Big Magic Book Review
The past couple of weeks I've been setting my alarm an hour earlier than my usual wake-up time, to make coffee and read a book before getting into work. It's been feeding my soul in the best way.
I just finished Big Magic by Elizabeth Gilbert and it is too good not to share a few bits and pieces. The excerpts below are a small handful of lines that really stuck with me. Probably there will be other parts that resonate more with you, so pick up a copy!
I believe that enjoying your work with all your heart is the only truly subversive position left to take as a creative person these days. It's such a gangster move, because hardly anybody ever dares to speak of creative enjoyment aloud, for fear of not being taken seriously as an artist.
If people enjoy what you've created, great. If people ignore what you've created, too bad. If people misunderstand what you've created, don't sweat it. And what if people absolutely hate what you've created? What if people attach you with savage vitriol , and insult your intelligence, and malign your motives, and drag your good name through the mud? Just smile sweetly and suggest – as politely as you possibly can – that they go make their own fucking art. Then stubbornly continue making yours.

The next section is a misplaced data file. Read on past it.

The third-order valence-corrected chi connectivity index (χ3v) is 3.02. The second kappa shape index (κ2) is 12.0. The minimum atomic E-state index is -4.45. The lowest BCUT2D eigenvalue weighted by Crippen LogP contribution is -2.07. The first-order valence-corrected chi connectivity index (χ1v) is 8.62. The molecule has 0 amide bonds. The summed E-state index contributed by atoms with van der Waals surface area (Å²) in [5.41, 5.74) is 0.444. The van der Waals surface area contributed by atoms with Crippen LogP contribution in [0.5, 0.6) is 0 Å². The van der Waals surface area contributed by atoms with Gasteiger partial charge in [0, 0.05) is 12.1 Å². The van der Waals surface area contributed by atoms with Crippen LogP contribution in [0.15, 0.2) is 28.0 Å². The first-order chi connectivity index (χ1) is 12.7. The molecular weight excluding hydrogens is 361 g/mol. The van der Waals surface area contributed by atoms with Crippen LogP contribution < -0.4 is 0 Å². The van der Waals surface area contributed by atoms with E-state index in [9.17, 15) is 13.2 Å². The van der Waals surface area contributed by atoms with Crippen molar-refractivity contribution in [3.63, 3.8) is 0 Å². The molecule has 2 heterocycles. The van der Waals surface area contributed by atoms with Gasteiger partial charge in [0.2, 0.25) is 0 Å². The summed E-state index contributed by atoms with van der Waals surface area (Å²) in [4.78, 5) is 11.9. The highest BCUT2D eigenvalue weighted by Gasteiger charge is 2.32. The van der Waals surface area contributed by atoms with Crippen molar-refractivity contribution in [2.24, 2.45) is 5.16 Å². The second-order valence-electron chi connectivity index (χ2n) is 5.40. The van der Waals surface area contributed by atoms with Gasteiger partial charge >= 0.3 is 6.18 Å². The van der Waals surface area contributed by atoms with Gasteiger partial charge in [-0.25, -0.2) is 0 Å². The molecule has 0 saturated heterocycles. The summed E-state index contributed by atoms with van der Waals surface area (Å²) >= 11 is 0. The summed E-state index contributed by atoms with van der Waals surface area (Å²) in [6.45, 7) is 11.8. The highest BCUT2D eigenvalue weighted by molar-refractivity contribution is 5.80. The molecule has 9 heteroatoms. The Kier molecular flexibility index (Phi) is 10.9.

Art is completely meaningless. It is, however, also deeply meaningful. The paradox that you need to comfortably inhabit, if you wish to live a contented creative life, goes something like this: "My creative expression must be the most important thing in the world to me (if I am to live artistically), and it also must not matter at all (if I am to live sanely). It matters./It doesn't matter. Build space in your head for this paradox. Build as much space as you can.
People don't do this kind of thing because they have all kinds of extra time and energy for it they do this kind of thing because their creativity matters to them enough that they are willing to make all kinds of extra sacrifices for it. Unless you came from landed gentry, that's what everyone does.
Remember that you're nothing but a beginner – even if you've been working on your craft for fifty years. We are all just beginners here, and we shall all die beginners.